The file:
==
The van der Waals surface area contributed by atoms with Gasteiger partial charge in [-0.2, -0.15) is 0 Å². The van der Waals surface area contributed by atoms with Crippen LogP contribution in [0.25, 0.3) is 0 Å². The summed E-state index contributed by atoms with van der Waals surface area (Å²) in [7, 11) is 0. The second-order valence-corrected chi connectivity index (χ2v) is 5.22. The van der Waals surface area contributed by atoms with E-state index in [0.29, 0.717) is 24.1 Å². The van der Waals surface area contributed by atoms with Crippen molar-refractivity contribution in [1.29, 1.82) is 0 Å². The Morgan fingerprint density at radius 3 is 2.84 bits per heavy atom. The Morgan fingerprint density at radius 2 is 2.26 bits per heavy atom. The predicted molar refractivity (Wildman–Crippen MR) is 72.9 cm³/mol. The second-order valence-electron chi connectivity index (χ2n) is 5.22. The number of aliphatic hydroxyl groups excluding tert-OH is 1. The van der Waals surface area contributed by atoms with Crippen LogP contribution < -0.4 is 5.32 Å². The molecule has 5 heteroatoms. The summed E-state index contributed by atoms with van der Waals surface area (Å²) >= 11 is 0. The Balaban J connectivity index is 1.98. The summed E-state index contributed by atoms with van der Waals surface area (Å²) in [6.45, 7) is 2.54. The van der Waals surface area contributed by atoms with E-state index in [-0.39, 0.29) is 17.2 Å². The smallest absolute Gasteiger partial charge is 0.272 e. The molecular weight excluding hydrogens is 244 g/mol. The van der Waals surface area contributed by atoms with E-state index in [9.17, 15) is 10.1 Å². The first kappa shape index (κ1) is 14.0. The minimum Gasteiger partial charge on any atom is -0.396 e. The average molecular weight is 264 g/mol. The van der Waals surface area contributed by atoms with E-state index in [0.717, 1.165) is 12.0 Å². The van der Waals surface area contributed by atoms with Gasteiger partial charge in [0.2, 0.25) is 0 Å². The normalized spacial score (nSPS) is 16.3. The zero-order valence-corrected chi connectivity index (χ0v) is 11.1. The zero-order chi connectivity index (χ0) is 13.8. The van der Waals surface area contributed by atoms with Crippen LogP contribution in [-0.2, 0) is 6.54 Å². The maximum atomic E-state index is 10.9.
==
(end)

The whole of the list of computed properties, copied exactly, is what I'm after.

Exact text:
The van der Waals surface area contributed by atoms with Gasteiger partial charge in [-0.2, -0.15) is 0 Å². The van der Waals surface area contributed by atoms with Crippen LogP contribution in [0.25, 0.3) is 0 Å². The summed E-state index contributed by atoms with van der Waals surface area (Å²) in [7, 11) is 0. The second-order valence-corrected chi connectivity index (χ2v) is 5.22. The van der Waals surface area contributed by atoms with E-state index in [0.29, 0.717) is 24.1 Å². The van der Waals surface area contributed by atoms with Crippen molar-refractivity contribution in [1.29, 1.82) is 0 Å². The Morgan fingerprint density at radius 3 is 2.84 bits per heavy atom. The Morgan fingerprint density at radius 2 is 2.26 bits per heavy atom. The predicted molar refractivity (Wildman–Crippen MR) is 72.9 cm³/mol. The second-order valence-electron chi connectivity index (χ2n) is 5.22. The number of aliphatic hydroxyl groups excluding tert-OH is 1. The van der Waals surface area contributed by atoms with Crippen LogP contribution < -0.4 is 5.32 Å². The molecule has 5 heteroatoms. The summed E-state index contributed by atoms with van der Waals surface area (Å²) >= 11 is 0. The Balaban J connectivity index is 1.98. The summed E-state index contributed by atoms with van der Waals surface area (Å²) in [6.45, 7) is 2.54. The van der Waals surface area contributed by atoms with E-state index in [-0.39, 0.29) is 17.2 Å². The smallest absolute Gasteiger partial charge is 0.272 e. The molecular weight excluding hydrogens is 244 g/mol. The van der Waals surface area contributed by atoms with E-state index in [9.17, 15) is 10.1 Å². The first kappa shape index (κ1) is 14.0. The minimum Gasteiger partial charge on any atom is -0.396 e. The average molecular weight is 264 g/mol. The van der Waals surface area contributed by atoms with E-state index in [0.717, 1.165) is 12.0 Å². The van der Waals surface area contributed by atoms with Gasteiger partial charge in [0.2, 0.25) is 0 Å². The normalized spacial score (nSPS) is 16.3. The zero-order valence-corrected chi connectivity index (χ0v) is 11.1. The zero-order chi connectivity index (χ0) is 13.8. The van der Waals surface area contributed by atoms with Crippen LogP contribution in [-0.2, 0) is 6.54 Å². The maximum atomic E-state index is 10.9.